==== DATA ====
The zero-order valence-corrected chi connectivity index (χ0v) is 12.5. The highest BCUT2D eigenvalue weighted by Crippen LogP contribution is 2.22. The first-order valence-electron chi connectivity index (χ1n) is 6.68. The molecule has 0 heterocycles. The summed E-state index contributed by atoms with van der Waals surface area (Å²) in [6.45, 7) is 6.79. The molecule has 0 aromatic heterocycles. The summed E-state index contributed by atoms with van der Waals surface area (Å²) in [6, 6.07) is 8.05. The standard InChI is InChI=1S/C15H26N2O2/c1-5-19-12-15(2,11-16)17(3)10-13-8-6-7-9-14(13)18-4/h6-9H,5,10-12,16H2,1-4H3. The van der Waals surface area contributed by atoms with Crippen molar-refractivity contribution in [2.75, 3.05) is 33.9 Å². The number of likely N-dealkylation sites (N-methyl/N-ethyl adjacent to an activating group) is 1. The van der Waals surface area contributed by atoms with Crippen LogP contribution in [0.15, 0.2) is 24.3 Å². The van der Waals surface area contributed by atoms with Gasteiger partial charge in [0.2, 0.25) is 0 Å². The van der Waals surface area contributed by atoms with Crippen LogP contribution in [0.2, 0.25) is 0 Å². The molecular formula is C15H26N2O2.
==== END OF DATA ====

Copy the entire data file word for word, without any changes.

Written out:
The zero-order valence-corrected chi connectivity index (χ0v) is 12.5. The highest BCUT2D eigenvalue weighted by Crippen LogP contribution is 2.22. The first-order valence-electron chi connectivity index (χ1n) is 6.68. The molecule has 0 heterocycles. The summed E-state index contributed by atoms with van der Waals surface area (Å²) in [6.45, 7) is 6.79. The molecule has 0 aromatic heterocycles. The summed E-state index contributed by atoms with van der Waals surface area (Å²) in [6, 6.07) is 8.05. The standard InChI is InChI=1S/C15H26N2O2/c1-5-19-12-15(2,11-16)17(3)10-13-8-6-7-9-14(13)18-4/h6-9H,5,10-12,16H2,1-4H3. The van der Waals surface area contributed by atoms with Crippen molar-refractivity contribution in [2.75, 3.05) is 33.9 Å². The number of likely N-dealkylation sites (N-methyl/N-ethyl adjacent to an activating group) is 1. The van der Waals surface area contributed by atoms with Crippen LogP contribution in [0.15, 0.2) is 24.3 Å². The van der Waals surface area contributed by atoms with Gasteiger partial charge in [0.2, 0.25) is 0 Å². The van der Waals surface area contributed by atoms with Crippen LogP contribution in [0.2, 0.25) is 0 Å². The molecular formula is C15H26N2O2.